4. The National Autonomous University of Mexico will join with Beijing Foreign Studies University to set up a Mexican cultural center in Beijing.

5. China will open a Chinese cultural center in Mexico City — the first such facility in Latin America and the Caribbean region.

6. China will offer summer camp vacations to 100 Mexican children this year, and will provide 100 scholarships to Mexican students each year for the next three years.

7. China will import more Mexican products, including pork and tequila.

Pena Nieto, who took office in December, visited China in April to attend the Boao Asia Forum in Hainan province, where he met Xi.

Trade between the two countries was $36 billion last year, more than seven times what it was in 2003, when China and Mexico established a strategic partnership.

Liu Yuqin, a researcher of Latin American studies at the China Foundation for International Studies and former Chinese ambassador to Ecuador, Chile and Cuba, said the elevation of the bilateral relationship is based on the two countries' well-developed cooperation and shows that they consider each other important.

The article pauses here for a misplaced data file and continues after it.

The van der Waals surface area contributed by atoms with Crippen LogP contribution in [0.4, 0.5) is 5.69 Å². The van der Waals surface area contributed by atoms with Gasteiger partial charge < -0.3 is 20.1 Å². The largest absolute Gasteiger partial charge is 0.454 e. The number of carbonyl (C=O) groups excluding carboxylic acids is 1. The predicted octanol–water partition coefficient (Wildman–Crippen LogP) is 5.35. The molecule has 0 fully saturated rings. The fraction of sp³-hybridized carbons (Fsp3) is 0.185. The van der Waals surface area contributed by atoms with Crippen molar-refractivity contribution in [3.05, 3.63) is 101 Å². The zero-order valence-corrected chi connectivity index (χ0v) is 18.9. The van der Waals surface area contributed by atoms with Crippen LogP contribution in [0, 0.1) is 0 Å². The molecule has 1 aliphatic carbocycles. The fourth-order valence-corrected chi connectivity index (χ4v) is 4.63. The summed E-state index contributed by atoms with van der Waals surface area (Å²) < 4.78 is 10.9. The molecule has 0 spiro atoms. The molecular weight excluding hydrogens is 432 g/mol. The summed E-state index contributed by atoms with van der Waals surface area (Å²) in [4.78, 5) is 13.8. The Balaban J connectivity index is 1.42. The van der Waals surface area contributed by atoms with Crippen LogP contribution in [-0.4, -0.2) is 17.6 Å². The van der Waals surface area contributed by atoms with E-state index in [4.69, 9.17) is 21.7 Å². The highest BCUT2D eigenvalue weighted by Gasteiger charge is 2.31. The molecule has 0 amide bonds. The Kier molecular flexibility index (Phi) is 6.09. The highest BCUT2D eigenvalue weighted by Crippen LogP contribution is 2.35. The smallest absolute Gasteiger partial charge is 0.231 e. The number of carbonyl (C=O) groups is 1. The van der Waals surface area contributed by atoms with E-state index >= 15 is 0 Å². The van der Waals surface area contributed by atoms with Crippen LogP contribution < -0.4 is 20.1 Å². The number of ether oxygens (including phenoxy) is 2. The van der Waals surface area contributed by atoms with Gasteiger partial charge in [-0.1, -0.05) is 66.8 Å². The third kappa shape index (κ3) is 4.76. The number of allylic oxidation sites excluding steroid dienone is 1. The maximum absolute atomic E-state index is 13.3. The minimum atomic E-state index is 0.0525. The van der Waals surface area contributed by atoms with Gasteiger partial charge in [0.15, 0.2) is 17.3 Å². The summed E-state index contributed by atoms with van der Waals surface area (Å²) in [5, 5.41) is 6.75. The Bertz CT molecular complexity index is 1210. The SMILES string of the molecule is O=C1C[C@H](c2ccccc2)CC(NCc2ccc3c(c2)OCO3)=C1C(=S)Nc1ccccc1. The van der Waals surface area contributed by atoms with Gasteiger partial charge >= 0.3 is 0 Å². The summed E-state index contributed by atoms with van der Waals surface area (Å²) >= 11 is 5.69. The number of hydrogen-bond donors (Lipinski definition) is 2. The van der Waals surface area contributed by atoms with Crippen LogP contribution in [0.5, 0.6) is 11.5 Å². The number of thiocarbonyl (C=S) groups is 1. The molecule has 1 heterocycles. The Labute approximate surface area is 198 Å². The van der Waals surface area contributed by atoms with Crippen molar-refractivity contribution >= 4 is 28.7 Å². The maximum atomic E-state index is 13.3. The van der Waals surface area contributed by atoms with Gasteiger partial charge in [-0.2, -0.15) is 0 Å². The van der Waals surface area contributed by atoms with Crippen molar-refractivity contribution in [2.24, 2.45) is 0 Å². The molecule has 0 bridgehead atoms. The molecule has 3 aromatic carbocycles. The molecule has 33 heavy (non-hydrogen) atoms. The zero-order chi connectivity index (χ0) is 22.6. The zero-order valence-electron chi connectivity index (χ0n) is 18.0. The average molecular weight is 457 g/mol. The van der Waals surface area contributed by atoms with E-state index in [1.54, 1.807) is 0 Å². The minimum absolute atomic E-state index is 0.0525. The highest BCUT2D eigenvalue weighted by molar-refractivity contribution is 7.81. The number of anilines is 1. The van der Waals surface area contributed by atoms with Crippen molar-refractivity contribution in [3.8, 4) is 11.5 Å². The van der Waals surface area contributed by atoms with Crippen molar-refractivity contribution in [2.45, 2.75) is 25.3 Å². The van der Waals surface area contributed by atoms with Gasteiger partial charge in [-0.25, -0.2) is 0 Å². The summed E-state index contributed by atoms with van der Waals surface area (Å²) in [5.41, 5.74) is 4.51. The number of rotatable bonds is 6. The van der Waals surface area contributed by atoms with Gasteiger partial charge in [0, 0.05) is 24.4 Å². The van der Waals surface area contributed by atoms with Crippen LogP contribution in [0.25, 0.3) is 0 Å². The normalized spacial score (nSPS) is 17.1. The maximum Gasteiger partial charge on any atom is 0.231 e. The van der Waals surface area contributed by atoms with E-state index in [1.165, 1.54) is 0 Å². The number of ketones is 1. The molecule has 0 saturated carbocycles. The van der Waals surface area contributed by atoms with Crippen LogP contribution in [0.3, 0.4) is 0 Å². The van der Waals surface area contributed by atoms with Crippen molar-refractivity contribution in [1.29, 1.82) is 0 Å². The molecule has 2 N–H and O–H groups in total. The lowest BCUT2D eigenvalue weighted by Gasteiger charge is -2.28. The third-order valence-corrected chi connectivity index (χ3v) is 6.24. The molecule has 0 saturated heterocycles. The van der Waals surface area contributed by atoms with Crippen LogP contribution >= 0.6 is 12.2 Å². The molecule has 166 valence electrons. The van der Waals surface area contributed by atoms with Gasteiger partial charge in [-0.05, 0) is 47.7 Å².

The Sino-Mexican relationship has developed well in many areas, including the economy, politics and culture, since they established diplomatic ties in 1972, Liu said.

"Despite some trade friction, the two countries have more common interests and have a strong desire to resolve differences through dialogue and negotiations," she said.

Liu said Mexico, an important member of the Community of Latin American and Caribbean States, plays an important role in promoting China's relations with this region.

"The enhanced China-Mexico relationship and Mexico's positive response to the establishment of the China-Latin America Cooperation Forum, which was advocated last year by former premier Wen Jiabao, is important to future cooperation between China and the whole region," Liu said.

Theodore Kahn, a researcher at Inter-American Bank, described Xi's visit to Mexico as a chance to "relaunch" the two countries' relations after a decade.